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Santon Electric Expresses Gratitude with Memorial for Military and First Responders

Santon Electric Co. Inc. near Youngstown, Ohio, is the home of a memorial honoring first responders and veterans. All photos courtesy of Santon Electric.
Published On
Aug 31, 2022

Santon Electric Co. Inc. is situated on a main thoroughfare near three Youngstown, Ohio, area hospitals, where it’s common for ambulances, fire engines and police cars to speed by with sirens blaring. When the pandemic hit, the sounds took on new meaning for Dan Santon, who
founded the family business in 1975.

Several of Santon’s grandchildren and others in his extended family—all professionals in the healthcare field—were risking their lives helping people, as were firefighters, police and other essential workers.

Journeyman Jay Mullen, 45, died suddenly. Two other journeymen, also among the company’s 80-strong workforce, had close relations pass away.

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Santon Electric staff members surround Dan Santon, center, who started his electrical contracting business serving the Youngstown, Ohio, area in 1975. Santon continues to add to a memorial on the property honoring first responders and veterans.

“During the Spanish flu outbreak of 1918, a local school was turned into a morgue, yet there was nothing to commemorate this,” Santon said, who grew up in the 1950s. “I didn’t want people to forget what was happening in 2020.”

Five years before, Santon had erected a flagpole to honor veterans, the police and firefighters who protected his company’s current location since 1997.

Starting in 2020, Santon added a walking path, stone benches, a fountain, landscaping, special lighting and even a sound system that plays patriotic music, along with an engraved monument honoring the heroism of healthcare workers, firefighters, police and military.

The shrine also incorporates granite etchings of historic photos from the 1918 Spanish flu epidemic and more recent images of Santon’s descendants working with patients.

In the memorial’s dedication ceremony on Dec. 31, 2020, the Santon family was joined by Jan Brown, national commander of the American Veterans, several first responders and a clergyman who blessed the monument.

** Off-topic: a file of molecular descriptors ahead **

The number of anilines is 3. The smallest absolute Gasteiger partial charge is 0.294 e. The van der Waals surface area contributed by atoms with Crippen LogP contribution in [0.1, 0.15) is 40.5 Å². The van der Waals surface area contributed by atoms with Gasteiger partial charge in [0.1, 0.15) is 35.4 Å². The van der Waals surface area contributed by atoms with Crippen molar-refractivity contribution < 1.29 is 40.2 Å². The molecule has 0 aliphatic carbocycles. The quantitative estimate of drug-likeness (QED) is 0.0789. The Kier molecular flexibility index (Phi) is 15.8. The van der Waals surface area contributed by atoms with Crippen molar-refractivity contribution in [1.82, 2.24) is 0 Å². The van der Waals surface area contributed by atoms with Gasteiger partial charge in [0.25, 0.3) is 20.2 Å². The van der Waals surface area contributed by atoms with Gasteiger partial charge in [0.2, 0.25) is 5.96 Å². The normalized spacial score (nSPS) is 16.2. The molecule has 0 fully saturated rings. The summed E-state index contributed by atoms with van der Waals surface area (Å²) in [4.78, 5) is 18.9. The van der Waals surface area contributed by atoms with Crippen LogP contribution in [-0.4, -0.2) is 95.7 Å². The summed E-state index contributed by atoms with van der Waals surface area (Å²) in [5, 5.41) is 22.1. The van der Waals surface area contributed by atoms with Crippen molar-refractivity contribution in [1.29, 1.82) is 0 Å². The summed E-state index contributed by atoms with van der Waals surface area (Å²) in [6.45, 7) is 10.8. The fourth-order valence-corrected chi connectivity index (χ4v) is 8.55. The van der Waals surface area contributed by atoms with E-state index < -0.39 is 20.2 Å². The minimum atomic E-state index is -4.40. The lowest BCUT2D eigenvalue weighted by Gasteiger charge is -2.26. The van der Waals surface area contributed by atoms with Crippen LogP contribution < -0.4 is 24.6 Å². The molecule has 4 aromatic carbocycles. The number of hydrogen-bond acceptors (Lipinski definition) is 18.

“When COVID-19 hit, our lives changed drastically,” Santon told the crowd. “This memorial was created for all of you and what you do every day. This is a time in our history that should never be forgotten.”

Two years later, local families appreciate the memorial. A mother and daughter recently came to sit and reflect. “They both had tears in their eyes,” Santon said.

Community members are encouraged to add paving bricks bearing the names of loved ones to the memorial’s walkway. Five names affiliated with the Santon family and Santon Electric can already be found there.

The memorial also sports a stone wall with large brass letters, summarizing Santon Electric’s message for the community: “Gratitude.”

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All in the family business. Dan Santon, center, stands with his sons, Bud (left) and Joe (right) in front of the office of Santon Electric, which serves the Youngstown, Ohio area.

Santon has expressed gratitude in other ways through an affiliation with NECA-IBEW electricians. The partnership of the Mahoning Valley, Ohio, NECA chapter, IBEW Local 64 in Youngstown and Local 573 in Warren established a fund to assist veterans enrolled at Youngstown State University.

This isn’t the first time NECA-IBEW electricians have given back to the community. In 2021, they provided the City of Youngstown with $30,000 for an electrical installation involving the “Handshake of the Century” statue unveiled in 2021. Santon Electric provided the labor. NECA’s National Labor Management Cooperation Committee provided an additional $20,000 grant for the lighting fixtures.

The statue portrays Jackie Robinson, the first Black man to play in Major League Baseball, shaking hands with George Shuba, a white teammate from the Youngstown area. In an era preceding the Civil Rights movement, Shuba took Robinson’s hand—when other Montreal Royals teammates refused—for hitting a home run with two players at bat.

“I’ve always tried to express gratitude and do the right thing,” Santon said.

About the Author
Susan DeGrane

Susan DeGrane

Susan DeGrane is a Chicago-based freelance writer. She has covered electrical contracting, renewable energy, senior living and other industries with articles published in the Chicago Tribune, New York Times and trade publications. Reach her at sdegra...

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